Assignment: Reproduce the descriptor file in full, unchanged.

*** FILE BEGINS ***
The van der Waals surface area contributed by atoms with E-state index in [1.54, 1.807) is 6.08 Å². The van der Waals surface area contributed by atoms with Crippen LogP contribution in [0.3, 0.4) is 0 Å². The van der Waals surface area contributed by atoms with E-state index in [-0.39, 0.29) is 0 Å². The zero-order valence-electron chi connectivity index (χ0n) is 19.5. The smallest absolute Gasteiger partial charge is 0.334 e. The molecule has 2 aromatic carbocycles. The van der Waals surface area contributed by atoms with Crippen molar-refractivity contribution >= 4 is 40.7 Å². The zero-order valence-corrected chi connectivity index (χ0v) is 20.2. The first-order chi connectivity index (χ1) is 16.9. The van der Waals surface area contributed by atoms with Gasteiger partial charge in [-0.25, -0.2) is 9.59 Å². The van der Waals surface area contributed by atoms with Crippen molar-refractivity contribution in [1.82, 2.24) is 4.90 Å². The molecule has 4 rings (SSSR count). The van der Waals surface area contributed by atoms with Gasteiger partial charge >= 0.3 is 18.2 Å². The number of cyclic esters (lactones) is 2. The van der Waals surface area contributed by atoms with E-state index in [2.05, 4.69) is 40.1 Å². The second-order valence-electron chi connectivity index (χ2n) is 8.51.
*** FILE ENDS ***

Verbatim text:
The van der Waals surface area contributed by atoms with E-state index in [1.54, 1.807) is 6.08 Å². The van der Waals surface area contributed by atoms with Crippen LogP contribution in [0.3, 0.4) is 0 Å². The van der Waals surface area contributed by atoms with E-state index in [-0.39, 0.29) is 0 Å². The zero-order valence-electron chi connectivity index (χ0n) is 19.5. The smallest absolute Gasteiger partial charge is 0.334 e. The molecule has 2 aromatic carbocycles. The van der Waals surface area contributed by atoms with Crippen molar-refractivity contribution >= 4 is 40.7 Å². The zero-order valence-corrected chi connectivity index (χ0v) is 20.2. The first-order chi connectivity index (χ1) is 16.9. The van der Waals surface area contributed by atoms with Gasteiger partial charge in [-0.25, -0.2) is 9.59 Å². The van der Waals surface area contributed by atoms with Crippen molar-refractivity contribution in [1.82, 2.24) is 4.90 Å². The molecule has 4 rings (SSSR count). The van der Waals surface area contributed by atoms with Gasteiger partial charge >= 0.3 is 18.2 Å². The number of cyclic esters (lactones) is 2. The van der Waals surface area contributed by atoms with E-state index in [2.05, 4.69) is 40.1 Å². The second-order valence-electron chi connectivity index (χ2n) is 8.51.